Of all three comics I read, this issue was by far my favorite. It was interesting having Robin coming into his own with his powers and seeing Batman unsure of how to handle it. I really enjoyed the writing of this one, as Batman has some great lines. I also like that it gives us more information and background on Damian’s mother, and how he came to be. I for one did not know she was a villain until this issue. She wanted to create him to be a monster, like his siblings, but she failed and Batman won. I like seeing more about Robin’s story, as I know a lot more about Batman. One issue this comic raises for me though it that it appears to be way more about Robin than Batman. Batman makes a comment about him and Robin’s relationship saying, “Haven’t you heard? We’re the dynamic duo” (2). This sounds sarcastic to me, as throughout the issues I’ve read, Batman and Robin are not working very well as a team, and most of the plot seems to revolve around Robin. I wonder why this comic isn’t just about Robin, as in the title doesn’t necessarily need to include Batman. It could just be the issues I have happened to read, but Robin is getting way more panel time than Batman. I would be interested to see how as this comic goes on if Batman and Robin are able to learn to work together better. It could be that Robin hasn’t learned to harness his power yet, or it could be that Batman hasn’t been able to fully accept Robin with his powers yet.

Also, another thing I just noticed about these comics is that they all have “THE NEW 52” written on the covers. Batman’s original comic issue, when he was introduced, was Detective Comics #52. I just made the connection that this comic is trying to be a new start to Batman. I wonder if the first issue in this series included Robin, because if it includes him from the beginning, it would be a new way of telling Batman’s tale.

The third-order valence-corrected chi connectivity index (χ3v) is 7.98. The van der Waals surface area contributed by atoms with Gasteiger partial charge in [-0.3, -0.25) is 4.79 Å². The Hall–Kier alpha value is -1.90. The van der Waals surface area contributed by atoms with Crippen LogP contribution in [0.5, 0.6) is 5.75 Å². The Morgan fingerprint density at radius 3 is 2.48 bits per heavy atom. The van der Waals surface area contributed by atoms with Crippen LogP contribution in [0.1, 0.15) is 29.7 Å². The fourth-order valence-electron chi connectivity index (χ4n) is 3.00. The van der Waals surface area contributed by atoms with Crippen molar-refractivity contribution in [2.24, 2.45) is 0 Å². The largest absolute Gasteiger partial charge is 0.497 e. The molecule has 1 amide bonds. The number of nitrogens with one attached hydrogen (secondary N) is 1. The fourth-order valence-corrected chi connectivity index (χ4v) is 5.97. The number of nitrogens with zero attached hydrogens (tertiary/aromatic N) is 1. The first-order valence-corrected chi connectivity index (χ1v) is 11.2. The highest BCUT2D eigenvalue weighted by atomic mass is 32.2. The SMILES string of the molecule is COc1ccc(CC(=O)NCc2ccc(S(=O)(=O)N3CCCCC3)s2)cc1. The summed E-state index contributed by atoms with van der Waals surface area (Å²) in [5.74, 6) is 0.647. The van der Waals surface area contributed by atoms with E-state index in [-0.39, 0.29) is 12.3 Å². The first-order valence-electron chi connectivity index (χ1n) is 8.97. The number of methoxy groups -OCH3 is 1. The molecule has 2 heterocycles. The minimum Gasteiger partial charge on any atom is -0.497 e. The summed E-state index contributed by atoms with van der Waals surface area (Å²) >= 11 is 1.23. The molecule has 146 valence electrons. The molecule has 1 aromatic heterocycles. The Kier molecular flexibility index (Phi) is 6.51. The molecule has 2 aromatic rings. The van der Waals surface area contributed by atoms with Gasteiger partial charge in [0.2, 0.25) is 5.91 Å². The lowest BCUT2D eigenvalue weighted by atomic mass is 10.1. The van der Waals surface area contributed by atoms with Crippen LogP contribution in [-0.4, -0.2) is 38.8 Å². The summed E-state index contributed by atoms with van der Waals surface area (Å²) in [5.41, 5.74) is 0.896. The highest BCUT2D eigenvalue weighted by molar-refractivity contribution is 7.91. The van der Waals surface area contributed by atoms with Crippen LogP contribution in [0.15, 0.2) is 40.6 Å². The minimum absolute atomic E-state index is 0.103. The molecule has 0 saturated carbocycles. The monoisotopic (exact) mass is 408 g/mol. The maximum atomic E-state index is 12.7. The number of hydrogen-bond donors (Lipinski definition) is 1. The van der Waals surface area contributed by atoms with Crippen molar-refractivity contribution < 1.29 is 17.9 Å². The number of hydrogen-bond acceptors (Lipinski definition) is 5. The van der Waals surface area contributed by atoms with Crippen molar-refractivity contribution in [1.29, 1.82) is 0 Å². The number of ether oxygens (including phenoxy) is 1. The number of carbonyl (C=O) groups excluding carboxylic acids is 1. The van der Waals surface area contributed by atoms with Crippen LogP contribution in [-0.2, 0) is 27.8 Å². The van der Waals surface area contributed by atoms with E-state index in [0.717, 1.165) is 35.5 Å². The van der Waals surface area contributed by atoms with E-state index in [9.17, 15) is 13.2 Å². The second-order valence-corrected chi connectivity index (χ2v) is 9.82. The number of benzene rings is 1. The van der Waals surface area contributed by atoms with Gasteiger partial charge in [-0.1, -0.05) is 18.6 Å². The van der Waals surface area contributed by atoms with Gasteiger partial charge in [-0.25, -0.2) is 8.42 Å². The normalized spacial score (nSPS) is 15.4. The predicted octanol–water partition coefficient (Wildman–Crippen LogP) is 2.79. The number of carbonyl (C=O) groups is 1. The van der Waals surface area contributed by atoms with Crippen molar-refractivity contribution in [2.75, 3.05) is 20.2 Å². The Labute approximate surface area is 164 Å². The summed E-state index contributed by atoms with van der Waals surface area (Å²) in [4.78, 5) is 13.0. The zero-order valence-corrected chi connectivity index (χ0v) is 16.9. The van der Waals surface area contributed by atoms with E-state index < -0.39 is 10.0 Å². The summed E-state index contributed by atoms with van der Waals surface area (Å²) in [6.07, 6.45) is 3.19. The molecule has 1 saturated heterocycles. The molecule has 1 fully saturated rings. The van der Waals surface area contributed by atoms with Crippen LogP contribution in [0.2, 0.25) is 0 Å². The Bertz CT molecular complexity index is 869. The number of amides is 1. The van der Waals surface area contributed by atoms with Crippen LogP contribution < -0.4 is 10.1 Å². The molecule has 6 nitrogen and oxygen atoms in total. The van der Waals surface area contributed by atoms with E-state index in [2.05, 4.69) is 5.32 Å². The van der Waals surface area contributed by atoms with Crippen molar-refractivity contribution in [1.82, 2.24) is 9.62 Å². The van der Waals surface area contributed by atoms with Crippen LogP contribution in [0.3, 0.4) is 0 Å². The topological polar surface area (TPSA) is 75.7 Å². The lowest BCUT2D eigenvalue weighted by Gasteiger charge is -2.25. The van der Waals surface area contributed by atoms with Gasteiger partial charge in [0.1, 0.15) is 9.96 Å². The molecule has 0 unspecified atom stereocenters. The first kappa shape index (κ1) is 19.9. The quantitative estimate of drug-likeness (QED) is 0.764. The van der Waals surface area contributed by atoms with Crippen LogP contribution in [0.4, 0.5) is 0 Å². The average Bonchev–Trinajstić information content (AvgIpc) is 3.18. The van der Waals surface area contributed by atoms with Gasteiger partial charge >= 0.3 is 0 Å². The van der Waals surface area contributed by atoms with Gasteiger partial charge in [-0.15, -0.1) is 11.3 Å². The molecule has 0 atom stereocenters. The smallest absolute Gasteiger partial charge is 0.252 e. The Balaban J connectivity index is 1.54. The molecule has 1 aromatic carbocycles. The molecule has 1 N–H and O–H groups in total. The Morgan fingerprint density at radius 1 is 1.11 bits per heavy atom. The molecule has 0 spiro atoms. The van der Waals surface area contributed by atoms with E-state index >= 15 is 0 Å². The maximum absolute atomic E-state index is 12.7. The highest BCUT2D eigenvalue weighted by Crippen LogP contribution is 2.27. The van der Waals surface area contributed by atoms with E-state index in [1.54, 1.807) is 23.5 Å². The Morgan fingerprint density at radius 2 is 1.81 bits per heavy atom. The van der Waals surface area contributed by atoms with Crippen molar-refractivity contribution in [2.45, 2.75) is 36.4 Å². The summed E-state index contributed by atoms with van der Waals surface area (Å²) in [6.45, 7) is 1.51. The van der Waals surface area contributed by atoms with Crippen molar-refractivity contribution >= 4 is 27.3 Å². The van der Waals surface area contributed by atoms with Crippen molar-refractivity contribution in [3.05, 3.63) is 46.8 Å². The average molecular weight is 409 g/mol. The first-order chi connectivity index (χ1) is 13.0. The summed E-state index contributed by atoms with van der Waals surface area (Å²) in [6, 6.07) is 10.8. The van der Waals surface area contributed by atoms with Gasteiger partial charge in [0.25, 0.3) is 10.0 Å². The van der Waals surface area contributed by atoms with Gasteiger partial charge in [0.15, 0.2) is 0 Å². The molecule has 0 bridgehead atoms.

Overall I really enjoyed reading this comic, and I think I might continue to read it even after the class ends, as I want to see how the continue to grow the relationship of Batman and Robin.

That’s all for now! Thank you for reading! Feel free to post questions or comments!

Final Floppy Post

Critical Analysis of a Superhero Film: The Fantastic Four

Finally, the post you’ve all been waiting for! It has been sitting half written on my desktop since early spring break, but now it is finally finished and ready for viewing!

The superhero film I chose to watch and analyze is the 2005 movie Fantastic Four directed by Tim Story. I had never seen it before, and I thought it would be really cool to watch it and see how it compares/contrasts with the original Fantastic Four comic. Luckily I watched it with one of the kids I nanny for, a self-proclaimed “Marvel Genius”, because I didn’t really understand who everyone was at the beginning of the movie, and he was able to explain everyone to me. (I kept confusing Reed, Ben, and Doctor Doom!) I was especially confused about the character Victor Von Doom. I knew about Doctor Doom, but I didn’t expect him in the beginning of the film. In fact, the way the film depicted him, his relationship to the Fantastic Four, and his back-story were very different from what I read in the comic. The first comic for the Fantastic Four did not include any information about Doctor Doom or Victor Von Doom. His character wasn’t introduced until I believe the 6th issue. From my understanding, Von Doom had no relationship to the Fantastic Four’s mission to space in the comic. As a refresher I looked up his bio page on the Marvel site, and found that while he did know Reed and Ben from college, that is the extent of their relationship in the comics. In the film, however, Von Doom is the backer for the space mission, and is in space with them when they receive their powers. In fact, the story behind his scar is changed for the film as well. In the comic, it is told that he gets the cut on his face in college from an experiment gone wrong, which he blames on Reed. In the film, he gets his scar and powers while in space. The whole back-story of Doom receiving his powers from sacrificing his childhood love to Hazareth Three is changed to receiving his powers the same way the Fantastic Four do (Marvel.com).